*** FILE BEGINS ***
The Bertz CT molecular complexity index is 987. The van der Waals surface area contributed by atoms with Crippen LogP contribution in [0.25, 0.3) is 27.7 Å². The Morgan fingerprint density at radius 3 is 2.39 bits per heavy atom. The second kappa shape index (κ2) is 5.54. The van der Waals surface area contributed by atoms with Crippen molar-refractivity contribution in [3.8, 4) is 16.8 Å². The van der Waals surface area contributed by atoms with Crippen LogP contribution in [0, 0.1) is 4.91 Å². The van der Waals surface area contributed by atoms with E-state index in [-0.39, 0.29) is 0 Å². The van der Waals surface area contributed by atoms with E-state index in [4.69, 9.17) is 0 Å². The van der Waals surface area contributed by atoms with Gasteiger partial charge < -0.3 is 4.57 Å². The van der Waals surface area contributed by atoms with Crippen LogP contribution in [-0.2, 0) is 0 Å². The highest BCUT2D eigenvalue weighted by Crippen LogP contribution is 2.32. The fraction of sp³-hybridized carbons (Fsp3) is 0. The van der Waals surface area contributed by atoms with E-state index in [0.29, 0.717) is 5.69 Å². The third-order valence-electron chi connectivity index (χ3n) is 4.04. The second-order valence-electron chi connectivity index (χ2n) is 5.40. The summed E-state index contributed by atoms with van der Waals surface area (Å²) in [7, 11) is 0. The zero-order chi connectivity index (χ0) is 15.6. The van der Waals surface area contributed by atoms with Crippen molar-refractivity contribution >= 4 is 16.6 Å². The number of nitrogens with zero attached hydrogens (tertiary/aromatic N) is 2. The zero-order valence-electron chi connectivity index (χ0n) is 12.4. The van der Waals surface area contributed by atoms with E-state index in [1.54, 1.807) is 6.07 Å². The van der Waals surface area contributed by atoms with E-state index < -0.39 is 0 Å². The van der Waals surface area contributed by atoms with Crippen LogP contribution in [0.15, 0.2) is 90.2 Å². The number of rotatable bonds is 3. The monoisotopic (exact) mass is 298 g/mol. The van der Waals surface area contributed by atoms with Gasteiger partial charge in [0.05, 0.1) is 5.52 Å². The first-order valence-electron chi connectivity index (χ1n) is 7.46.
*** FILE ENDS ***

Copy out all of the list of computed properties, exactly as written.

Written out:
The Bertz CT molecular complexity index is 987. The van der Waals surface area contributed by atoms with Crippen LogP contribution in [0.25, 0.3) is 27.7 Å². The Morgan fingerprint density at radius 3 is 2.39 bits per heavy atom. The second kappa shape index (κ2) is 5.54. The van der Waals surface area contributed by atoms with Crippen molar-refractivity contribution in [3.8, 4) is 16.8 Å². The van der Waals surface area contributed by atoms with Crippen LogP contribution in [0, 0.1) is 4.91 Å². The van der Waals surface area contributed by atoms with E-state index in [-0.39, 0.29) is 0 Å². The van der Waals surface area contributed by atoms with E-state index in [4.69, 9.17) is 0 Å². The van der Waals surface area contributed by atoms with Gasteiger partial charge < -0.3 is 4.57 Å². The van der Waals surface area contributed by atoms with Crippen LogP contribution in [-0.2, 0) is 0 Å². The highest BCUT2D eigenvalue weighted by Crippen LogP contribution is 2.32. The fraction of sp³-hybridized carbons (Fsp3) is 0. The van der Waals surface area contributed by atoms with E-state index in [0.29, 0.717) is 5.69 Å². The third-order valence-electron chi connectivity index (χ3n) is 4.04. The second-order valence-electron chi connectivity index (χ2n) is 5.40. The summed E-state index contributed by atoms with van der Waals surface area (Å²) in [7, 11) is 0. The zero-order chi connectivity index (χ0) is 15.6. The van der Waals surface area contributed by atoms with Crippen molar-refractivity contribution >= 4 is 16.6 Å². The number of nitrogens with zero attached hydrogens (tertiary/aromatic N) is 2. The zero-order valence-electron chi connectivity index (χ0n) is 12.4. The van der Waals surface area contributed by atoms with E-state index in [1.54, 1.807) is 6.07 Å². The van der Waals surface area contributed by atoms with E-state index < -0.39 is 0 Å². The van der Waals surface area contributed by atoms with Crippen LogP contribution in [0.15, 0.2) is 90.2 Å². The number of rotatable bonds is 3. The monoisotopic (exact) mass is 298 g/mol. The van der Waals surface area contributed by atoms with Gasteiger partial charge in [0.05, 0.1) is 5.52 Å². The first-order valence-electron chi connectivity index (χ1n) is 7.46.